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Natchez Civil Rights Monument Kicks Off Fundraising Campaign
from Staff Reports - NEWS
February 6, 2019 -

Proud To Take a Stand press release

The Proud to Take a Stand Monument Commission of Natchez, Mississippi is seeking to raise $80,000 for a monument to memorialize the courageous citizens who suffered for the sake of social justice in October 2-5, 1965. The monument, to be erected on the grounds of the Natchez City Auditorium, will memorialize the Natchezians who participated in what proved to be the last major mobilizing campaign of the Mississippi Civil Rights movement.

Only a few weeks after the Voting Rights Act of 1965 was signed into law by President Lyndon Johnson, George Metcalfe, president of the local chapter of the NAACP (National Association for the Advancement of Colored People), sustained serious injuries from a bomb planted under his car at the tire plant where he worked. The Armstrong Tire Plant and the International Paper Company were known to harbor members of the KKK (Ku Klux Klan) who were intent on maintaining racial segregation.

The bombing of Metcalfe’s car caused a public outcry. Local African American leaders presented the City of Natchez with a list of demands for desegregation, then followed up with boycotts of white businesses and public marches. Mississippi Governor Paul Johnson called out the National Guard to maintain order in Natchez. On October 2, 1965, more than 300 people lined up to march to the Adams County Courthouse in defiance of a judicial injunction against the march. They were taken to the City Auditorium for holding, then they filled the Natchez City Jail and the Adams County Jail. Still others more than 12 years of age were sent to the maximum security units for felons at Parchman Penitentiary, more than 200 miles away where they were held in unimaginably abusive conditions for several days.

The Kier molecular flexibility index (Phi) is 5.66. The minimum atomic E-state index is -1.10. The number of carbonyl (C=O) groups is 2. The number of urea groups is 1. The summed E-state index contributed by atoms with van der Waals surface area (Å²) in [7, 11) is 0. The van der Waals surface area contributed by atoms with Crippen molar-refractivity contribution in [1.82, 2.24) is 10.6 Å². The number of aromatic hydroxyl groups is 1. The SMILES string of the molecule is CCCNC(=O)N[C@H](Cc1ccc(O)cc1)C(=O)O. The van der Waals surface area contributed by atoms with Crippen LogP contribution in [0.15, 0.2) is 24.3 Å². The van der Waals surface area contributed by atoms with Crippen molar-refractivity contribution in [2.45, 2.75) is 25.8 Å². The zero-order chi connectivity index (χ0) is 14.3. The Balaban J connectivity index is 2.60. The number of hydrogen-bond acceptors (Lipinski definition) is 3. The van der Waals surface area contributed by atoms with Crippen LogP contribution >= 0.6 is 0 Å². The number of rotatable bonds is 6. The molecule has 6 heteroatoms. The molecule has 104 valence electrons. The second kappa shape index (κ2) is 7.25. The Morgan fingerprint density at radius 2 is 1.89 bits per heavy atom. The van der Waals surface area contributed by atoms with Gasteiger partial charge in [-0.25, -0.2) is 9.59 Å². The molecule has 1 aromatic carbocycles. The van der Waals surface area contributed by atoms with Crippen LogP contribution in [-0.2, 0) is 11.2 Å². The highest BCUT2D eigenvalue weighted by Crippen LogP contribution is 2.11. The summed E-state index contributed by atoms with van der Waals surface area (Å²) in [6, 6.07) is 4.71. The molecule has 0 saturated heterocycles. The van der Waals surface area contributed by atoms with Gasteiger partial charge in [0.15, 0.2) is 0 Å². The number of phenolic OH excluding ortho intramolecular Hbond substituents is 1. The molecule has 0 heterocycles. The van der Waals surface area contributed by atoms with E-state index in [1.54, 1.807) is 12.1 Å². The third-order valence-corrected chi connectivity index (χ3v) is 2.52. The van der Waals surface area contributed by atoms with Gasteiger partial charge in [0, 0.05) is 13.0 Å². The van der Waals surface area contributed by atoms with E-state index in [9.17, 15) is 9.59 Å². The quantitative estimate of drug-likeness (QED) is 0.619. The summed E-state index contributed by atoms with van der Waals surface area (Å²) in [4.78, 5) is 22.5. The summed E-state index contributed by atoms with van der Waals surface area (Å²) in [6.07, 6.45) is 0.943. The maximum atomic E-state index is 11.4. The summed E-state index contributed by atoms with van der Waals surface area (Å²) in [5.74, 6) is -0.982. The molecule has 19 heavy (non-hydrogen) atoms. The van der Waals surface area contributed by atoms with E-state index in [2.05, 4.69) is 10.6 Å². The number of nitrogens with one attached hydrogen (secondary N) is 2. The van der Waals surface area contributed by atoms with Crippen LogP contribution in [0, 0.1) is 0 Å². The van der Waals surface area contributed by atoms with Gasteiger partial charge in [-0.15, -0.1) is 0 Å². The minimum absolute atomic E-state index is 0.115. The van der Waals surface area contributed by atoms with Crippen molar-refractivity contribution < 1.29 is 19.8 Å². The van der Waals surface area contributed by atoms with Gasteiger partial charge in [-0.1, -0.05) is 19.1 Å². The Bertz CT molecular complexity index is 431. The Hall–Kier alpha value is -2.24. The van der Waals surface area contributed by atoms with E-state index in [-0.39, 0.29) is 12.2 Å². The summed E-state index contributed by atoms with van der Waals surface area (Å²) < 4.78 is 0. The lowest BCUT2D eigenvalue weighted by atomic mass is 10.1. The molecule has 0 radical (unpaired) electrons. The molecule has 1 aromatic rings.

Subsequent marchers were arrested on October 3 and 4, bringing the total number arrested to more than 500. In response to the effective combination of marches and boycotts, by the end of the year the City agreed to many of the demands presented, including desegregation of public facilities, appointments of Negroes as policemen and to the school board, hiring or promoting blacks as sales clerks in local businesses, and the respectful addressing of all citizens by city employees. Donations may be made through: or the Proud to Take a Stand Monument page on Facebook. All donations are tax deductible. | © 2014 | All Rights Reserved
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